Distance learning has demonstrated that there are more opportunities outside of the school day and our brick-and-mortar building to teach students. However, it is important not to confuse flexibility as an instructional practice. More flexibility will not automatically lead to more achievement and too much change at once can overwhelm educators (as it would with anyone) – in turn furthering learning loss, rather than bridging the gap. Utilize flexibility when it facilitates additional learning and practice time or when it creates more opportunities for students to work directly with teachers.

  • Adaptive digital programs can create from curricular flexibility, ensuring that students work on the content that is most relevant to their needs

  • Distance learning can still exist alongside in-person learning, even when the pandemic has subsided. This tool can be especially valuable if it expands the amount of time students have to learn and work with their teacher and classmates

  • Consider piloting more innovative practices, such as mastery grading or competency based education, that can lead to more structural flexibility

Learning loss will be an issue educators will grapple with for years to come. Every school and district is unique with diverse strengths and areas of growth. These four considerations can serve as a starting point to spark the conversations and ideas that will ultimately lead to the structural changes necessary to support our students after the pandemic.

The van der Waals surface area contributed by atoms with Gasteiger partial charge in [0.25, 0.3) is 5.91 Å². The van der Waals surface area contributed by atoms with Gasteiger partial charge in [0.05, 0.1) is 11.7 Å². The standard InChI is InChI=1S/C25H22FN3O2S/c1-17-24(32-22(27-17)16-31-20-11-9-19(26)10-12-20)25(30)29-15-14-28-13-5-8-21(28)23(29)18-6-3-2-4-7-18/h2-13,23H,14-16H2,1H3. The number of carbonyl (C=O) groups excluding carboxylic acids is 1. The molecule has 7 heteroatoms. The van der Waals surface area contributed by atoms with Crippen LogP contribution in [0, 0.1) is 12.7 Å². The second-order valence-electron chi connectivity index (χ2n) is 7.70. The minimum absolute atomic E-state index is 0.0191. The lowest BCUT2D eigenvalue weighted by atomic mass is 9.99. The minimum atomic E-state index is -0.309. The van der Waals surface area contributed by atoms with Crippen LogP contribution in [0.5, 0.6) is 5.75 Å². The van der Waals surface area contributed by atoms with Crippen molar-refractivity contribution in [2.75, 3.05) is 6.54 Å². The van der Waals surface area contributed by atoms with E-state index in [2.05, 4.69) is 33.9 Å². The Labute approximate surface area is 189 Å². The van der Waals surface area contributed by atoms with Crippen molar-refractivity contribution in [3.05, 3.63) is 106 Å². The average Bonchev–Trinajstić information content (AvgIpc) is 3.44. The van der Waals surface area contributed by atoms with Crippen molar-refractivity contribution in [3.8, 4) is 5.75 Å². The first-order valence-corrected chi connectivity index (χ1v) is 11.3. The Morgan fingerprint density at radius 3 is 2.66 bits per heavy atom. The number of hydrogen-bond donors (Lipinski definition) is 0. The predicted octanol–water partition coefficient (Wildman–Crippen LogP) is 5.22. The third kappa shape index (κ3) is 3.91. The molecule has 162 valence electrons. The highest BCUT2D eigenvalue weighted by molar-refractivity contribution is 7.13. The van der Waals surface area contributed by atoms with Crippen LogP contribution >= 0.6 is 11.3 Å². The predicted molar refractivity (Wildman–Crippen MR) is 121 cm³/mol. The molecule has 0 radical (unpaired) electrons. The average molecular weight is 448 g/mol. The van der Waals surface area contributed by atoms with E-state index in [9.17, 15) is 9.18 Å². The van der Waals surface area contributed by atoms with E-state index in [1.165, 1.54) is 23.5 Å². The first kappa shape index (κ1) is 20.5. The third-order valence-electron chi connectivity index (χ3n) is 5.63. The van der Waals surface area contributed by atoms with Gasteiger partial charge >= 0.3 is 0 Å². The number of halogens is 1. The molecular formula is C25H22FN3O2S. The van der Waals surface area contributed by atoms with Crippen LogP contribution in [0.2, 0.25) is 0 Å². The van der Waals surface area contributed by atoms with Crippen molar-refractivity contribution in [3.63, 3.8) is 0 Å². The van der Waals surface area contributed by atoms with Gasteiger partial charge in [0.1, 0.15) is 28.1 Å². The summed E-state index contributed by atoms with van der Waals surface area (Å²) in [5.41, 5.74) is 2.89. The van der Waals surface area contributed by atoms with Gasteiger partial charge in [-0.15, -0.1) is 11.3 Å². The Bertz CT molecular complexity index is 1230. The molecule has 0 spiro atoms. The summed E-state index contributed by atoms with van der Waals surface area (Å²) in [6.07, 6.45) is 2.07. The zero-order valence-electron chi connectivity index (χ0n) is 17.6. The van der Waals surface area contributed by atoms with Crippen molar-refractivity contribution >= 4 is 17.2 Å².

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About Noah Dougherty

Noah Dougherty is an Associate Partner at Education Elements who loves supporting schools to design student-centered learning experiences that are transformative and culturally responsive. He has partnered with districts across the country to work on strategic planning; personalized learning; curriculum adoption; return to school planning; and diversity, equity, and inclusion. Before joining Education Elements he worked as a teacher, curriculum writer, instructional coach, and school leader. He began his teaching career in Prince George’s County, Maryland with Teach For America and continued with KIPP DC. He has taught middle school social studies, 8th grade ELA, English 12, AP Literature, high school journalism, and DC History. While at KIPP DC he wrote the middle school social studies curriculum and coached ELA and social studies teachers. Noah also worked for DC Public Schools and LearnZillion on curriculum development initiatives. He is a graduate of the University of Pittsburgh. Noah grew up in Syracuse, NY and now lives in Washington, DC.